Alexander Neibaur’s testimony of Jesus Christ and his gospel
Alexander Neibaur was born in Ehrenbriestein, France on January 8, 1808 to Jewish parents. They were high class. His father was well educated: a physician, surgeon, and linguist. He wanted Alexander to grow up to be a rabbi, but at seventeen, Alexander decided he wanted to be a surgeon and a dentist. He graduated from the University of Berlin before age twenty.
Alexander Neibaur was converted to Christianity shortly after graduating, moved to Preston, England, and met and married his wife, Ellen. When Mormon elders came over to declare the Gospel in England for the first time, Alexander was converted after reading The Book of Mormon in three days – the first Jewish convert to The Church of Jesus Christ of Latter-day Saints.
Through the years, Alexander Neibaur was fiercely devoted to the Church. He helped teach the Prophet German and Hebrew. He fought in the Battle of Nauvoo. Before heading west with the saints after the Illinois persecutions, he fought a man who was insulting the martyred Joseph. He ended the fight by smashing a vase into the man’s head and knocking him unconscious. After his journey west, Alexander would become the first dentist to practice in Utah.
Alexander had a hard life. He travelled thousands of miles and lost his first wife – living thirteen years without her before dying in 1883. Shortly before his death, his son said to him:
“‘Father you have been telling us of your long and hard experience, and we have listened with intense affection and interest. But let me ask you, is it worth it all? Is the Gospel worth all this sacrifice?’
“The glow of testimony and of truth lighted the torches in the dimming eyes of that ancient Hebrew prophet and poet and he lifted his voice in firm and lofty assurance as he said:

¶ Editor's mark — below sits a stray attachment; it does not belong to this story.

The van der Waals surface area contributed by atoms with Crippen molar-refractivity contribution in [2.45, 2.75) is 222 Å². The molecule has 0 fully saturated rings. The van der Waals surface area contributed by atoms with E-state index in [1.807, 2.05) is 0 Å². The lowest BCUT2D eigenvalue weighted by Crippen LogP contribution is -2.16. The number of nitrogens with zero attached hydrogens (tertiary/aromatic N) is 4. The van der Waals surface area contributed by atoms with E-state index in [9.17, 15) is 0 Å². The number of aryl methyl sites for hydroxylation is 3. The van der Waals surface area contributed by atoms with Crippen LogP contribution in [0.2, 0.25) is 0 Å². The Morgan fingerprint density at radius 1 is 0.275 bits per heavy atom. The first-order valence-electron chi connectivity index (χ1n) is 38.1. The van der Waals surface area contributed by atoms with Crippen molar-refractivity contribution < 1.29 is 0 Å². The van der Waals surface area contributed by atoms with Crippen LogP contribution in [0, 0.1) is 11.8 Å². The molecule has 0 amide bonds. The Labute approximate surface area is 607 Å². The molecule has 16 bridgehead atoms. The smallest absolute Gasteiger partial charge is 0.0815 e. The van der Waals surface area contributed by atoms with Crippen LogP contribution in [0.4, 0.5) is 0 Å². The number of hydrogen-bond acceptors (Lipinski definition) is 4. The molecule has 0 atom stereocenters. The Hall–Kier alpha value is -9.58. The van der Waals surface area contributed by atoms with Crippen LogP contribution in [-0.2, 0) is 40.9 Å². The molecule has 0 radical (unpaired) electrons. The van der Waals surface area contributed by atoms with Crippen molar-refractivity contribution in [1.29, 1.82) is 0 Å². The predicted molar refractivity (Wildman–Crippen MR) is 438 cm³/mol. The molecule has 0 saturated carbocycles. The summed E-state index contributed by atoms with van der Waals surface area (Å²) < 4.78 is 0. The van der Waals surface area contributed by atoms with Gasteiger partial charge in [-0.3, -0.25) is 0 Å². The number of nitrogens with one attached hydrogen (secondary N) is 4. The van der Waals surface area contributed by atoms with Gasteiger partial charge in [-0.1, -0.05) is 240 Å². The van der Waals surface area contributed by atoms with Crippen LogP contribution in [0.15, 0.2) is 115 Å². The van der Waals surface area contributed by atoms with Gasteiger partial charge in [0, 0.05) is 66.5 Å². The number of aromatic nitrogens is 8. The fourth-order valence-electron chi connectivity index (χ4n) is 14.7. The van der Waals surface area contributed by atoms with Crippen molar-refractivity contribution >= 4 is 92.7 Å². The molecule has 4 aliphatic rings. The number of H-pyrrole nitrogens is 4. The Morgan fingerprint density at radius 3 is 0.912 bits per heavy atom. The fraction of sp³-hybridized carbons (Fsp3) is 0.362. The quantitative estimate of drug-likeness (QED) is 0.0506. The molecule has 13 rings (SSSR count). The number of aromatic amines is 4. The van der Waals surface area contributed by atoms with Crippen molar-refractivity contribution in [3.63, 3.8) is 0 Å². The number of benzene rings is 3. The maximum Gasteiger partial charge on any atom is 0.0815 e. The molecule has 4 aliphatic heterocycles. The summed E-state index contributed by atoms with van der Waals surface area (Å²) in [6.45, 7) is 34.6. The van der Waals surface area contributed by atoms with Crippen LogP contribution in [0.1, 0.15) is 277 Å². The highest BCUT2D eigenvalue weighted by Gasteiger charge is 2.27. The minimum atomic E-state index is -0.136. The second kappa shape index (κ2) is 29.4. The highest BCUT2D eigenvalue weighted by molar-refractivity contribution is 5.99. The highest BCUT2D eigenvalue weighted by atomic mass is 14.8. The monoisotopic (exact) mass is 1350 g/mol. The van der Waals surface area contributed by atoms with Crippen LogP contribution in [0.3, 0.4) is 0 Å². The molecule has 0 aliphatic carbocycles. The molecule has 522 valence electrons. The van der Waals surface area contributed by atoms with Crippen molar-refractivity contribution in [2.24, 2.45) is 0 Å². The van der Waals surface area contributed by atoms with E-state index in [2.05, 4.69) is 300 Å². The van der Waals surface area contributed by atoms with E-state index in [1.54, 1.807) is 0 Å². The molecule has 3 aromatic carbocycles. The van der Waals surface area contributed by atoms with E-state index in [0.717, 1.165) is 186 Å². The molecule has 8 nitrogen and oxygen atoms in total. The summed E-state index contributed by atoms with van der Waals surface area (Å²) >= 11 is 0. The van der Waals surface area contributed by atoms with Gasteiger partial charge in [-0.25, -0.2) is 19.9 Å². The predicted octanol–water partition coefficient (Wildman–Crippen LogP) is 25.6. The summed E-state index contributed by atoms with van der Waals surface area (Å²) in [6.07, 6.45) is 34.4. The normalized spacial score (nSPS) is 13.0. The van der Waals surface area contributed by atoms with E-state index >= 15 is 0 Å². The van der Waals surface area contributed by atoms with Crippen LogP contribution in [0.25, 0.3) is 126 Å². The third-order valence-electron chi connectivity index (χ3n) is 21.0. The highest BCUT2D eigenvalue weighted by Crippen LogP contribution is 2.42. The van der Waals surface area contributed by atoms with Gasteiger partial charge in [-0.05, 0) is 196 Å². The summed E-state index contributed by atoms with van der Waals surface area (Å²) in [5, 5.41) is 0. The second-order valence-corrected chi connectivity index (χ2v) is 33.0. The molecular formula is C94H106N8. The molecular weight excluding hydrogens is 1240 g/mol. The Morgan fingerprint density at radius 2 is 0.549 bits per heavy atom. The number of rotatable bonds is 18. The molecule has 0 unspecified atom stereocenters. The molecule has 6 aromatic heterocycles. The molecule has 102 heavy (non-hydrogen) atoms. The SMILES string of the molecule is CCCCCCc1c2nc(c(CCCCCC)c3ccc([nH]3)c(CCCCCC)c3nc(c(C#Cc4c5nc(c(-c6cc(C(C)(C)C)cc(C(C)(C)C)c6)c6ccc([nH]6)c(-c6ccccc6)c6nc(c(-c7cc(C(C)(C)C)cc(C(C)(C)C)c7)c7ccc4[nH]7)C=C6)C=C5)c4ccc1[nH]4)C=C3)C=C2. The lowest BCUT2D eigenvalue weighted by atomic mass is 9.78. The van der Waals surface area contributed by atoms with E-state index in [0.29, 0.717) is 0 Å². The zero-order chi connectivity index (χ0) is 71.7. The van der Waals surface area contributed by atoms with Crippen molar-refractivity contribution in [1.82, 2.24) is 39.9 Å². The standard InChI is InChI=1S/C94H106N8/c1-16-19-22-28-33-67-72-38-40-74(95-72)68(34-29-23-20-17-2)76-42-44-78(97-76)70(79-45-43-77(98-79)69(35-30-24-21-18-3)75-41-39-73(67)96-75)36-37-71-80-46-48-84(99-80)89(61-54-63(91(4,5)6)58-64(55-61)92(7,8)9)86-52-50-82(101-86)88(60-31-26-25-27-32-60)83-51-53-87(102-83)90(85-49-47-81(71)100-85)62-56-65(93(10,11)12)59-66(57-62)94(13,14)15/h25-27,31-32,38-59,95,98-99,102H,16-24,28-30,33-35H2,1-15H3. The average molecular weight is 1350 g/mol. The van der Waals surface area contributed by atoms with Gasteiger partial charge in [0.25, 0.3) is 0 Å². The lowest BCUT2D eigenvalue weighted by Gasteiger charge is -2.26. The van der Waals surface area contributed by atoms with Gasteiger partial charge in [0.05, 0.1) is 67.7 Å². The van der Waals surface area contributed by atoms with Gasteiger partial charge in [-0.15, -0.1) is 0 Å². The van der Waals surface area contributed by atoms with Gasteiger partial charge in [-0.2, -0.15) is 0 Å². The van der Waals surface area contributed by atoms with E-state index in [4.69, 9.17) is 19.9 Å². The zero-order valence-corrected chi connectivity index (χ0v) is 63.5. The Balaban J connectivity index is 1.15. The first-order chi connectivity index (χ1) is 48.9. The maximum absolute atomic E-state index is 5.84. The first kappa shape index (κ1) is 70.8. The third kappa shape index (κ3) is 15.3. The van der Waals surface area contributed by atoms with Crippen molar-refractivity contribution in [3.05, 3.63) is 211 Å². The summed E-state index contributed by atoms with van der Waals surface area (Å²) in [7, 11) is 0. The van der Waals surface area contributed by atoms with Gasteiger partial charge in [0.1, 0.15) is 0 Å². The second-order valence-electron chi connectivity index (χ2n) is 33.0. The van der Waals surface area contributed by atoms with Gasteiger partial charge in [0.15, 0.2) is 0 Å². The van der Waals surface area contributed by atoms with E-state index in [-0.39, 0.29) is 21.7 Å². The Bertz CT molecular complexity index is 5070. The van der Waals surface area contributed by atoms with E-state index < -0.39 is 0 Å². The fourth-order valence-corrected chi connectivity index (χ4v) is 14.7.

“‘Yes! Yes! and more! I have seen my Savior. I have seen the prints in his hands! I know that Jesus is the Son of God, and I know that this work is true and that Joseph Smith was a prophet of God. I would suffer it all and more, far more than I have ever suffered for that knowledge even to the laying down of my body on the plains for the wolves to devour’” …
A short time before the end, his face suddenly lit up and his countenance brightened. He cast his eyes upward as if he could see far into upper distant spaces.
“What do you see, father?” they asked. The dying man murmured clearly, “Joseph-Hyrum-“ then his weary eyes closed forever. With the burning testimony of truth on his lips he closed his life mission, laid down his body, and his soul went to meet and mingle with the redeemed of God… of such is the kingdom of heaven.
Utah Genealogical and Historical Magazine, April 1914, p. 53-63.
See also: Odgen, D. Kelly. “Two from Judah Minister to Joseph.” Porter, Larry C. Regional Studies in LDS History: Illinois. Provo, Utah: Brigham Young University Religious Studies Center, 1995. 232-237.